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Interesting Facts about Pluto

Pluto is the second largest dwarf planet of the Solar System. Until very recently it was actually considered to be the ninth planet in the solar system and the furthest from the sun. It is one of several large bodies in a newly discovered region known as the Kuiper Belt. Pluto is made up of mostly ice and rock and is smaller in mass and volume than the Moon. Pluto does not orbit the sun on the same plane that the other planets do, but has a higher more elongated orbit.

Interesting facts about Pluto

  • Pluto was discovered by accident as astronomers searched for “Planet X” a planet presumed to exist beyond Neptune due to mathematical calculations and the motions of Uranus and Neptune.
  • Pluto was discovered in 1930 by Clyde Tombaugh, a 23-year-old who had just arrived at the Lowell Observatory where they were searching for Planet X.
  • Pluto has four known moons, Charon, Nix, Hydra and S/2011 P 1. There is some speculation that suggests Pluto and Charon are binary dwarf planets. The moons orbit unusually close to the planet.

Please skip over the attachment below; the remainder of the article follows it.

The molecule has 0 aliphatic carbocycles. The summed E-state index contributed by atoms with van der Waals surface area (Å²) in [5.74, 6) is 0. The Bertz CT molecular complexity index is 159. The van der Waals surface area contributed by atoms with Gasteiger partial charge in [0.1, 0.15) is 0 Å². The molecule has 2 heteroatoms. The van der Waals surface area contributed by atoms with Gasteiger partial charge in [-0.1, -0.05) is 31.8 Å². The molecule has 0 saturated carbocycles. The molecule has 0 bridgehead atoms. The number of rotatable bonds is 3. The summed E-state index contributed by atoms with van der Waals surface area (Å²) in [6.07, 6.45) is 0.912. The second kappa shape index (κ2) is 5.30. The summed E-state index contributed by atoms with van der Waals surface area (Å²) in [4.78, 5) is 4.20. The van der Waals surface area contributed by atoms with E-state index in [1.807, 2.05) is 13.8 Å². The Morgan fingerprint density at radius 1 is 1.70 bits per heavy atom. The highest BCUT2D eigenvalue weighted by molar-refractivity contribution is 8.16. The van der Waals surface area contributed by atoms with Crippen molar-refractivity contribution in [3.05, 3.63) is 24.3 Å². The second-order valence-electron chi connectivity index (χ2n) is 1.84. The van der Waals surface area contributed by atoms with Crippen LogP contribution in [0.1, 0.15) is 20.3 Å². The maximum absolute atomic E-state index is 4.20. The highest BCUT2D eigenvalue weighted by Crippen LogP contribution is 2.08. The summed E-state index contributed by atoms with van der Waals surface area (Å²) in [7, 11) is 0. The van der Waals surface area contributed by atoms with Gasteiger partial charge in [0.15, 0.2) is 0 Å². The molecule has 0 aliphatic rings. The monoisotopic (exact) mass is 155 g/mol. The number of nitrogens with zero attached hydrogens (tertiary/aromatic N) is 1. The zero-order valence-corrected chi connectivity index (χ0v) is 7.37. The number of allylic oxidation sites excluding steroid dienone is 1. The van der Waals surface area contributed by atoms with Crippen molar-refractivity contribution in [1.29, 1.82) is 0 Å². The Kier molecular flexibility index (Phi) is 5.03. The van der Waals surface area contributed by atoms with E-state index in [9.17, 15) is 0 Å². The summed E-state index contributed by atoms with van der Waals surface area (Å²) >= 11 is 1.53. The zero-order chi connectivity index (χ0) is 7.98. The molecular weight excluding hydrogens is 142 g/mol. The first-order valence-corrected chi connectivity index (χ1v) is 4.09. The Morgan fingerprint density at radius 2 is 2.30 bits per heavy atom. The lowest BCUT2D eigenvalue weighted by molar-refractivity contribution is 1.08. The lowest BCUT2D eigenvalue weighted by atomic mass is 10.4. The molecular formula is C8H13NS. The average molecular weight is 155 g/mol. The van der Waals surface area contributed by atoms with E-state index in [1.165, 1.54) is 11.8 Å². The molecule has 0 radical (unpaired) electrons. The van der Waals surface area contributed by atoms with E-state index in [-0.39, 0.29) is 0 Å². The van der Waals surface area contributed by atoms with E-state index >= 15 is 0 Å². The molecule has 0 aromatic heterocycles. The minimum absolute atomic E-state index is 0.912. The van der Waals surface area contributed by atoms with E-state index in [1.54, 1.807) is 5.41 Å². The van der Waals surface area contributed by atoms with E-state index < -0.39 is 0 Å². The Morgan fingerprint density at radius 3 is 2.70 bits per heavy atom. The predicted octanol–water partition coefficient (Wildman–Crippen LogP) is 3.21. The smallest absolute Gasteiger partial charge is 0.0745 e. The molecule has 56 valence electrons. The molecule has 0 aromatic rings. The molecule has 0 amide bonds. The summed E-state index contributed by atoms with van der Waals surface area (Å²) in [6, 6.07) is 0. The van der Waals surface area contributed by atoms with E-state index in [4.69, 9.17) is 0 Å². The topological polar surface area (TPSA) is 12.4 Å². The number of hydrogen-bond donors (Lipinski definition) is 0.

• Pluto is named after the Roman god of the underworld.
  • Pluto was named by a young girl named Venetia Burney. She suggested the name to her grandfather who cabled it to colleagues in the United States. She suggested this name as it seemed a fitting name for such as cold, dark world. Pluto was officially named on March 24, 1930.
  • Pluto has not yet been visited by a spacecraft due to its enormous distance from the Earth. Currently the space craft New Horizons is set to reach Pluto in 2015.
  • The radius of Pluto is not actually known due to its distance from the Earth. Even the Hubble Telescope cannot deliver clear details of the Planet.
  • The surface temperature of Pluto ranges between -235 and -210 C (38 to 63 K).
  • One day on Pluto is equal to 6.39 days on Earth.
  • Pluto rotates on its side with the equator of the planet being at right angle to its orbit.
  • Pluto has many colors on its surface and is one of the Solar systems most contrastive bodies. It has large bright and dark patches and ranges in color from white, blue to red and orange.
  • Pluto’s status as a planet has been argued for many years and in 2006 it was deemed a dwarf planet, because it doesn’t meet the criteria to be classified as a planet.

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